In Neufeld v. Nesbitt, the Supreme court had occasion to consider a contempt application following a party’s refusal to provide financial information for the purposes of matrimonial proceedings. The Respondent(a Dr. this case) had been ordered to provide financial disclosure of his assets and income. He had neglected to do so and by the time the application came before the court, had provided evidence of various requests made to his accountants for the completion of certain financial documentation and their “apologies” for the delay.

Despite the suggestion (with evidence) that he had been trying for some time to source the information (which at first blush appeared to be a reasonable explanation) on closer inspection the court found that much of the information which he had been ordered to disclose was known to him and did not require the assistance of accountants. In those circumstances, and given the significant delay in the proceedings brought about by the noncompliance with the court order, the court found that the only reasonable means of “punishing” the contempt was to sentence Dr. Nesbitt to five days in jail (and special costs).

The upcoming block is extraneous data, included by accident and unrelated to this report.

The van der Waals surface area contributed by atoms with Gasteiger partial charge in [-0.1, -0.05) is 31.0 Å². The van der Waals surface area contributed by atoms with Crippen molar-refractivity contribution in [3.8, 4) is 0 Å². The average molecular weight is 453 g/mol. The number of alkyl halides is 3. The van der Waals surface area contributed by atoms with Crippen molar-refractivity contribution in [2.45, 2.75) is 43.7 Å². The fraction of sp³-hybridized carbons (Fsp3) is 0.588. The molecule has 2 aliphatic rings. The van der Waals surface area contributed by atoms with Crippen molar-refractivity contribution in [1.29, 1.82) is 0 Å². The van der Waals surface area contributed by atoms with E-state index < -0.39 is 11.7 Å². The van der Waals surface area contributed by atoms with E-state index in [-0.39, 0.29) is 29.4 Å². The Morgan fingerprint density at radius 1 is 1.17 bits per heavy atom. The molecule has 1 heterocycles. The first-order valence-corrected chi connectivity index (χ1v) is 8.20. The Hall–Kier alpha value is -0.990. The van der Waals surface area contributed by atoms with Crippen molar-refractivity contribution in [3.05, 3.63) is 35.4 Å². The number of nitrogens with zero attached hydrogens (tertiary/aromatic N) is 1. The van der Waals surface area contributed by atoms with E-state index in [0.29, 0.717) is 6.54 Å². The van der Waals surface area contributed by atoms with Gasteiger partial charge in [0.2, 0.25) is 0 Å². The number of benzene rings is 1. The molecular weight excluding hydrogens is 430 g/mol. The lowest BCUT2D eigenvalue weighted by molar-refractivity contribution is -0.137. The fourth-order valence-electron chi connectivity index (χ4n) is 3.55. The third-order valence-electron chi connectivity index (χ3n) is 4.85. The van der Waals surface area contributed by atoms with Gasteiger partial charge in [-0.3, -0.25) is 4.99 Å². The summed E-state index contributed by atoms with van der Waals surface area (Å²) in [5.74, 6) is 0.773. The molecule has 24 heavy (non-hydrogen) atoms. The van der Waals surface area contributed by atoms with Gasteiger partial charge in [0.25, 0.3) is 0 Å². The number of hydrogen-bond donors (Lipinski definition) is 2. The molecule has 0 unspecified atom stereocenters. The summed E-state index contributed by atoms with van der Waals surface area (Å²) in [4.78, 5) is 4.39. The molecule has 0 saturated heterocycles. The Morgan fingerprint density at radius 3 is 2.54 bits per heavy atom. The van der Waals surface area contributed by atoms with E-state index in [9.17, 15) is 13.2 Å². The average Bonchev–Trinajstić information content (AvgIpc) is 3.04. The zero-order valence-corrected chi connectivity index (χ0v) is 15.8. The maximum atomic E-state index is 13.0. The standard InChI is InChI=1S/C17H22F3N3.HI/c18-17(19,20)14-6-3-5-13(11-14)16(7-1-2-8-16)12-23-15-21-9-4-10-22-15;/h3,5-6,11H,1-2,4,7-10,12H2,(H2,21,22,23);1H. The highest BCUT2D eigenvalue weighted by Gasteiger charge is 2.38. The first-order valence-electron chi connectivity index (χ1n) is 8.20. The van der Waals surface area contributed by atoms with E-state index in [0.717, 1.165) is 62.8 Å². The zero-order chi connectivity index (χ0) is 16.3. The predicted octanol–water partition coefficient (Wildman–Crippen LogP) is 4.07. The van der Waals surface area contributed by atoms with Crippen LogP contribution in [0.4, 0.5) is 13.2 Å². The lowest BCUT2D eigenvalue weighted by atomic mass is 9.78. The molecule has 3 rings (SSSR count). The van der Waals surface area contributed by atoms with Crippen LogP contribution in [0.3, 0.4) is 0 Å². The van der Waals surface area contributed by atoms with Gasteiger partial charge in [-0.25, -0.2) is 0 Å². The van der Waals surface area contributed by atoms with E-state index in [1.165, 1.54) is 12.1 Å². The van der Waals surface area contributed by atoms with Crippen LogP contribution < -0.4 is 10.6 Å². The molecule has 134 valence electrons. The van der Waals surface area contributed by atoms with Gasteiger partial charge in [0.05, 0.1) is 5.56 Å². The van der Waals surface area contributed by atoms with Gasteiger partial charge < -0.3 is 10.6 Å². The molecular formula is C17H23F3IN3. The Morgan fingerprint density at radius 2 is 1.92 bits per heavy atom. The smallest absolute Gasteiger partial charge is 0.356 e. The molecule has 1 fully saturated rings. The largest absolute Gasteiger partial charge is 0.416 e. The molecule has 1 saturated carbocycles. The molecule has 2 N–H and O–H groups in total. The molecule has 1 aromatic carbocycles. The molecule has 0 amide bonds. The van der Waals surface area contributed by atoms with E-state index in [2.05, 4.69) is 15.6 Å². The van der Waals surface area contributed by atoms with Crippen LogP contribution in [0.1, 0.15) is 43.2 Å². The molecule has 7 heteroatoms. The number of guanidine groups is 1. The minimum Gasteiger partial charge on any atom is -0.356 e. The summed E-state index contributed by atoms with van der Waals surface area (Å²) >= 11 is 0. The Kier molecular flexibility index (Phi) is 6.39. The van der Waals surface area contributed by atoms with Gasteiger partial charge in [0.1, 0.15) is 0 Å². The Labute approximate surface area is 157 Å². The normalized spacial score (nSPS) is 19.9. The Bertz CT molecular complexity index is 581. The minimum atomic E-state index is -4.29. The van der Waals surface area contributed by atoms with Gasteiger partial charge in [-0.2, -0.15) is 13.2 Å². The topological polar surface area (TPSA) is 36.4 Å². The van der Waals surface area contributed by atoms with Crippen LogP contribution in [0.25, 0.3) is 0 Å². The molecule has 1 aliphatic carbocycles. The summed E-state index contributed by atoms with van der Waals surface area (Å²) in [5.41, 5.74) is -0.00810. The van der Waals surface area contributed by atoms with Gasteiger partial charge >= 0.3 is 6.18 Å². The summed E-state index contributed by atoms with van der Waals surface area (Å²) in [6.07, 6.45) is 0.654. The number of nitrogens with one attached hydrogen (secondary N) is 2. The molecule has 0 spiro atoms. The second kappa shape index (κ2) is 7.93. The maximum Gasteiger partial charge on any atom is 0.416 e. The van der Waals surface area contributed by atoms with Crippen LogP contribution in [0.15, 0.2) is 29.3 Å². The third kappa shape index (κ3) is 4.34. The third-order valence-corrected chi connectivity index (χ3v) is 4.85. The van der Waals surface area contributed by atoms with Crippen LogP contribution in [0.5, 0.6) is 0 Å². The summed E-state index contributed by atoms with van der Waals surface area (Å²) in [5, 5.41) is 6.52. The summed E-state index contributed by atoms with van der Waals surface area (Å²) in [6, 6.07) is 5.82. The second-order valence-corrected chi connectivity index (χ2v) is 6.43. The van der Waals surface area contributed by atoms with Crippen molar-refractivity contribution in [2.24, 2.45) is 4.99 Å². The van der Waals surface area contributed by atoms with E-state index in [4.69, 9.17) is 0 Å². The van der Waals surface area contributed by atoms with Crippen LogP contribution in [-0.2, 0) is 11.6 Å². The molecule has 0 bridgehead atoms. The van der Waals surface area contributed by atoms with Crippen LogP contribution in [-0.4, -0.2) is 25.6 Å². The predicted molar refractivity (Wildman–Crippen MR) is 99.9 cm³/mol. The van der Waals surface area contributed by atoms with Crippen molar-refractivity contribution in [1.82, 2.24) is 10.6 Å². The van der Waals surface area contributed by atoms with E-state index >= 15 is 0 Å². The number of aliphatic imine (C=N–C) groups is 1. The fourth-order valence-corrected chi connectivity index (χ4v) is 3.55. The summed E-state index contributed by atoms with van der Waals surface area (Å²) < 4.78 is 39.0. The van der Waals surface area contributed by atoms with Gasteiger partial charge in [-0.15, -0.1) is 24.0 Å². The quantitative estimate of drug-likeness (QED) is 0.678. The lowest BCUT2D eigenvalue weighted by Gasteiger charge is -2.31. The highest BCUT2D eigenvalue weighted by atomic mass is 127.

Obviously, the penalty imposed was an extraordinary remedy and although not clear in the decision, likely recognizes significant ongoing breaches of the rules. Nonetheless, the decision recognizes the fact that court orders are not to be triffled with and in certain (albeit exceptional) circumstances the court is prepared to use its powers to punish noncompliance

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